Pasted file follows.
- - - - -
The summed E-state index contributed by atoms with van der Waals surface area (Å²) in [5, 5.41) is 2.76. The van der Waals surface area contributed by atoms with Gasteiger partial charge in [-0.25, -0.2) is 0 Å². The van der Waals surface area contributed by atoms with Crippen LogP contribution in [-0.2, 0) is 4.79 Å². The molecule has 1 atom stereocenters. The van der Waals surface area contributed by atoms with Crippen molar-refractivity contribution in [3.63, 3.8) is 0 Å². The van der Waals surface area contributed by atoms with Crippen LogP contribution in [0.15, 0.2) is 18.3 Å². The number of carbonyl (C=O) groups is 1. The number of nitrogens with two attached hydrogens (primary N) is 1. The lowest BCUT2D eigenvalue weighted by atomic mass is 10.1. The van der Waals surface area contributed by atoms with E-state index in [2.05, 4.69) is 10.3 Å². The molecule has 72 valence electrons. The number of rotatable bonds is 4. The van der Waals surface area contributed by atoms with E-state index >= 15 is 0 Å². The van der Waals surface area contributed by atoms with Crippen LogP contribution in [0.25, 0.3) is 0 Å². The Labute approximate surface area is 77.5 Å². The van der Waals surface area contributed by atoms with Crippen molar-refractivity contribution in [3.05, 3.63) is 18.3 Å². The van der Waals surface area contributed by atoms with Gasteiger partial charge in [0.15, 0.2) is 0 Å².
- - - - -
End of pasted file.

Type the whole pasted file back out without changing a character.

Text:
The summed E-state index contributed by atoms with van der Waals surface area (Å²) in [5, 5.41) is 2.76. The van der Waals surface area contributed by atoms with Gasteiger partial charge in [-0.25, -0.2) is 0 Å². The van der Waals surface area contributed by atoms with Crippen LogP contribution in [-0.2, 0) is 4.79 Å². The molecule has 1 atom stereocenters. The van der Waals surface area contributed by atoms with Crippen molar-refractivity contribution in [3.63, 3.8) is 0 Å². The van der Waals surface area contributed by atoms with Crippen LogP contribution in [0.15, 0.2) is 18.3 Å². The number of carbonyl (C=O) groups is 1. The number of nitrogens with two attached hydrogens (primary N) is 1. The lowest BCUT2D eigenvalue weighted by atomic mass is 10.1. The van der Waals surface area contributed by atoms with E-state index in [2.05, 4.69) is 10.3 Å². The molecule has 72 valence electrons. The number of rotatable bonds is 4. The van der Waals surface area contributed by atoms with E-state index >= 15 is 0 Å². The van der Waals surface area contributed by atoms with Crippen LogP contribution in [0.25, 0.3) is 0 Å². The Labute approximate surface area is 77.5 Å². The van der Waals surface area contributed by atoms with Crippen molar-refractivity contribution in [3.05, 3.63) is 18.3 Å². The van der Waals surface area contributed by atoms with Gasteiger partial charge in [0.15, 0.2) is 0 Å².